After my NPS Centennial Roadtrip, I had to move my poster business out of a private home and into a real warehouse. I bought this sight-unseen. It was originally a machine shop in the 1970s with 400 amps of power at 480 VAC! Perfect, except for the ugly mural on the door. It turns out to be a Henry mural who is getting quite a reputation with about 150 murals around Seattle–and I’m in the art preservation business so I move this around to the back door–you can still see it there (24 Dravus St.).
The first thing I do after closing is to fill it with cars, forklifts and trailers–this place is 40′ X 50′ so you can get a lot of stuff in here.
So I move in more stuff in–whew! These are engine parts for my tugboat which is still in Alaska. Note the tire guards–the previous owner of the tug bought all new tires, then drilled holes in them to hang them around the tug. But, I digress.
And more stuff–in this case it’s our card-stock shipped up from Salt Lake City….the real purpose of this warehouse. RDE sells about half million cards a year.
To enclose an office/poster storage facility, the city, in all their infinite wisdom makes me cut the foundation in half! Yes, it’s a footing required by law and is no deeper than the slab itself. This is a stupid law but I do it. The floor tips about 1 1/2″ out of plumb–not a problem for a boat builder.
But a problem for my builders, so we do this twice. You cannot have three walls that run wild and try to level the fourth.
BCI’s are up and we pack another 2″ on top for code (stupid code). This is a “temporary” five year structure.
I decide I want a modern bathroom with shower, washer/dryer and vanity–here’s what goes under the cement. The cement cutter brought a gas powered cutter instead of a hydraulic one and got CO poisoning. I hope he recovered; when he left he didn’t look well. Even the CO alarm in the Airstream went off and it was parked across the warehouse. Not good–this stuff can kill you.
I put on a new facade, moved a few doors and installed a spiffy awning, did some back yard landscaping and added planters. It’s done and it’s nice!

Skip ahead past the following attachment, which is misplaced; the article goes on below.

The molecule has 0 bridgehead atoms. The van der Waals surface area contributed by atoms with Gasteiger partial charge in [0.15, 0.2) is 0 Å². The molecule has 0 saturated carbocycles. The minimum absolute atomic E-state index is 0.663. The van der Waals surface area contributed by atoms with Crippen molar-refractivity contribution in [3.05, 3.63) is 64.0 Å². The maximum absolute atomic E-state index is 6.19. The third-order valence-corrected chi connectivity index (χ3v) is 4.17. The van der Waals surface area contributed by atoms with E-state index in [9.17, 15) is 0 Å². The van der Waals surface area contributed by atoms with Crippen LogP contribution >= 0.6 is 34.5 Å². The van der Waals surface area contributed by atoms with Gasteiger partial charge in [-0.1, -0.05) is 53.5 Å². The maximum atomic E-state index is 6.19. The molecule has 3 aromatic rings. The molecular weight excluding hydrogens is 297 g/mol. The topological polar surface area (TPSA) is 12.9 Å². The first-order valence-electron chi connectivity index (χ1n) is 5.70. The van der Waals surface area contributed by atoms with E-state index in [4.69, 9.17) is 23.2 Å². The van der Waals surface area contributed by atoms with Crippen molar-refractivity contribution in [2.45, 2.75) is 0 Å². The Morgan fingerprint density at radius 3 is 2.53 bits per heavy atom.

Todd, my new warehouseman likes to organize things–this is my tugboat inventory now with the marine stove at the forefront which came out of Rupert Broom’s 100 year old schooner. I’ve restored it and it’s beautiful. The big steel ball is now painted and marks my house on the Wrangell Narrows in Alaska. I’ll hang my new boat on this during the summers.
Angie’s new office–everything now has it’s place.
We call up the local papers and hold a hot-cider open house and invite our neighboring businesses, friendly bankers at Heritage Bank, and the locals. We have a great time and I keep plugging our WPA products. I set up camp in the trailer complete with green AstroTurf!
This our “Wall of Color” with all our 45 designs and a photo history of my Centennial Roadtrip. A light-storage area is above…..I’m still looking for a ladder. The forklifts are gone. Some California sold me one that was spray painted into Old Cat Yellow (Caterpillar) when it was a Mitsubishi–and disconnected all the warning lights. Upon inspection, I sent it back to California and demanded a refund and got it. In the business, it’s called a Swedish overhaul….. And I’m Norwegian!
Below, Sally Jewell, former Secretary of the Interior sends her regrets to our open warehouse invitation but SOI #2 shows up and has a great time (last photo below). We are located at 25 Nickerson Street now (and also 24 Dravus) and will give tours only by appointment. Locally, our products are sold at Annie’s Art & Frame in Ballard, Frame Up in Fremont and downtown REI.